“Our democracy is being suffocated”: Former President Nasheed

“The Maldives stand on a knife edge. At stake is its hard-won liberal democracy, forged from the ruins of a brutal, 30-year dictatorship – a period that was synonymous with serious human rights abuses, including extra-judicial killings and torture,” writes former President Mohamed Nasheed for the Guardian newspaper.

“President Maumoon Abdul Gayoom’s rule was eventually ended in 2008, by a democratic vote in which I was elected. But it is important that the outside world clearly understands that Gayoom, his allies and his henchmen are back.

It was they who established, late last year, the ‘December coalition’ of Islamic extremists who accused my government of being controlled by ‘Jews’ and ‘Christians’ and used incitement to religious hatred and violence as political tools. It was they who orchestrated February’s overthrow of the Maldives’ first democratically elected government.

And it is they who control the current administration as well as the police and armed forces. From this position of strength, they are slowly squeezing the life out of the democratic fabric of my country.

Despite this, the Commonwealth Ministerial Action Group (CMAG), which met last week, is considering removing the Maldives situation from its agenda. A decision is expected in late September later this month. The choice before the group, comprising the foreign ministers of Australia, Bangladesh, Canada, Jamaica, Sierra Leone, Tanzania, Trinidad and Tobago and Vanuatu, could hardly be more important.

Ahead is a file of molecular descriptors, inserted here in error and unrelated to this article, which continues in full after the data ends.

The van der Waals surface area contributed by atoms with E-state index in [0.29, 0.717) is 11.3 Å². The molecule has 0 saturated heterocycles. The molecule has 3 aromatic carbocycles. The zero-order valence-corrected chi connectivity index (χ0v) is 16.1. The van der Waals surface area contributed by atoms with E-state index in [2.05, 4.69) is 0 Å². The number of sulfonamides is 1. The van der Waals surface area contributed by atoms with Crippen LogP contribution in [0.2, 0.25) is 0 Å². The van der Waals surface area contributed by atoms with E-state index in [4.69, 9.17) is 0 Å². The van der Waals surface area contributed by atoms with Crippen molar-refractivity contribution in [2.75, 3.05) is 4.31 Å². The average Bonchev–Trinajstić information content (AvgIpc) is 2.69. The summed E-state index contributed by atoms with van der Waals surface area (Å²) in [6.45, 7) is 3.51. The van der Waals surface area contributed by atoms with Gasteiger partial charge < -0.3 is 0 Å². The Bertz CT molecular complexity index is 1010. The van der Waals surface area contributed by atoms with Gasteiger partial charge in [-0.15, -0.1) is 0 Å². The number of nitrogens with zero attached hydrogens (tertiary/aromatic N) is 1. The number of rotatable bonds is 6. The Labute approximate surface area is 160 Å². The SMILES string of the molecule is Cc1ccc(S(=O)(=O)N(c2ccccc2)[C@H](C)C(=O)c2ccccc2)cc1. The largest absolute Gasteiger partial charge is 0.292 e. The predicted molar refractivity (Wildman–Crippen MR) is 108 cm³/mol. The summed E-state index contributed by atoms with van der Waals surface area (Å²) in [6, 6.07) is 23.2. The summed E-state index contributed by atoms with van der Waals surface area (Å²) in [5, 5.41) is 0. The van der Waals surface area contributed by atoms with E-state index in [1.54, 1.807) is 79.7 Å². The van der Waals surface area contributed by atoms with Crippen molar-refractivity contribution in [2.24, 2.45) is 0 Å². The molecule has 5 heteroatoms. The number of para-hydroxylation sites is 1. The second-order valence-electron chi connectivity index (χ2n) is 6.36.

Thousands of pro-democracy protesters in the Maldives have been brutalised by the police, arrested and imprisoned. Many of them have been tortured, or charged with terrorism – the favoured means, post 9/11, for repressive states to dispose of opponents. Journalists have been beaten and arrested and media outlets threatened with legal action and closure. Freedom of speech is being strictly curtailed – people can now be arrested for calling members of the current government ‘traitors’. And the country’s independent oversight bodies are being staffed with friends and relatives.

Moreover, a growing sense of impunity is taking hold. Key agents of February’s coup d’etat, and the police officers responsible for the violence that followed, know they cannot be touched. A grotesquely one-sided report into the coup, by the Commission of National Inquiry, was co-chaired by Gayoom’s former defence minister. Despite gross and systematic human rights violations since February – all catalogued by NGOs such as Amnesty International and the International Federation of Human Rights – not one police officer or state representative has been prosecuted. Indeed, many of those responsible have been promoted.”

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